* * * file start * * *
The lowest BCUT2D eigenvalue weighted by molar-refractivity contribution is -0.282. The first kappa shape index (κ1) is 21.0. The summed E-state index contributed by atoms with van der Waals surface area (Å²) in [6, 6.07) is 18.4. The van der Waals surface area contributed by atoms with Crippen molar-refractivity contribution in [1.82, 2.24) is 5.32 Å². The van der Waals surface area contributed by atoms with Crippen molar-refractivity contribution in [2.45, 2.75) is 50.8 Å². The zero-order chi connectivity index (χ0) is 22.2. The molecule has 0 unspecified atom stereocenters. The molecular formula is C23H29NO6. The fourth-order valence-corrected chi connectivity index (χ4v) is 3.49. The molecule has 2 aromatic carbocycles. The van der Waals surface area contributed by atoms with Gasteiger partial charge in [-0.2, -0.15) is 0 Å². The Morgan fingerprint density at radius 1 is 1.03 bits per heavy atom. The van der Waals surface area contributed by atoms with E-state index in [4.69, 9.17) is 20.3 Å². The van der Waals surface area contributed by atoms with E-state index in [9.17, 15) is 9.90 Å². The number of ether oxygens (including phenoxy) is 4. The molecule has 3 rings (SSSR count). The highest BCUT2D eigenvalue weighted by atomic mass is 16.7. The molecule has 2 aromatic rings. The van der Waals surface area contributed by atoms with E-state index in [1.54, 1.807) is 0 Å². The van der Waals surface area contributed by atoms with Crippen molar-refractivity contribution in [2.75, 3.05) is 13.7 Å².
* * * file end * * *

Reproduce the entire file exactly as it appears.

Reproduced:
The lowest BCUT2D eigenvalue weighted by molar-refractivity contribution is -0.282. The first kappa shape index (κ1) is 21.0. The summed E-state index contributed by atoms with van der Waals surface area (Å²) in [6, 6.07) is 18.4. The van der Waals surface area contributed by atoms with Crippen molar-refractivity contribution in [1.82, 2.24) is 5.32 Å². The van der Waals surface area contributed by atoms with Crippen molar-refractivity contribution in [2.45, 2.75) is 50.8 Å². The zero-order chi connectivity index (χ0) is 22.2. The molecule has 0 unspecified atom stereocenters. The molecular formula is C23H29NO6. The fourth-order valence-corrected chi connectivity index (χ4v) is 3.49. The molecule has 2 aromatic carbocycles. The van der Waals surface area contributed by atoms with Gasteiger partial charge in [-0.2, -0.15) is 0 Å². The Morgan fingerprint density at radius 1 is 1.03 bits per heavy atom. The van der Waals surface area contributed by atoms with E-state index in [4.69, 9.17) is 20.3 Å². The van der Waals surface area contributed by atoms with E-state index in [9.17, 15) is 9.90 Å². The number of ether oxygens (including phenoxy) is 4. The molecule has 3 rings (SSSR count). The highest BCUT2D eigenvalue weighted by atomic mass is 16.7. The molecule has 2 aromatic rings. The van der Waals surface area contributed by atoms with E-state index in [1.54, 1.807) is 0 Å². The van der Waals surface area contributed by atoms with Crippen molar-refractivity contribution in [2.75, 3.05) is 13.7 Å².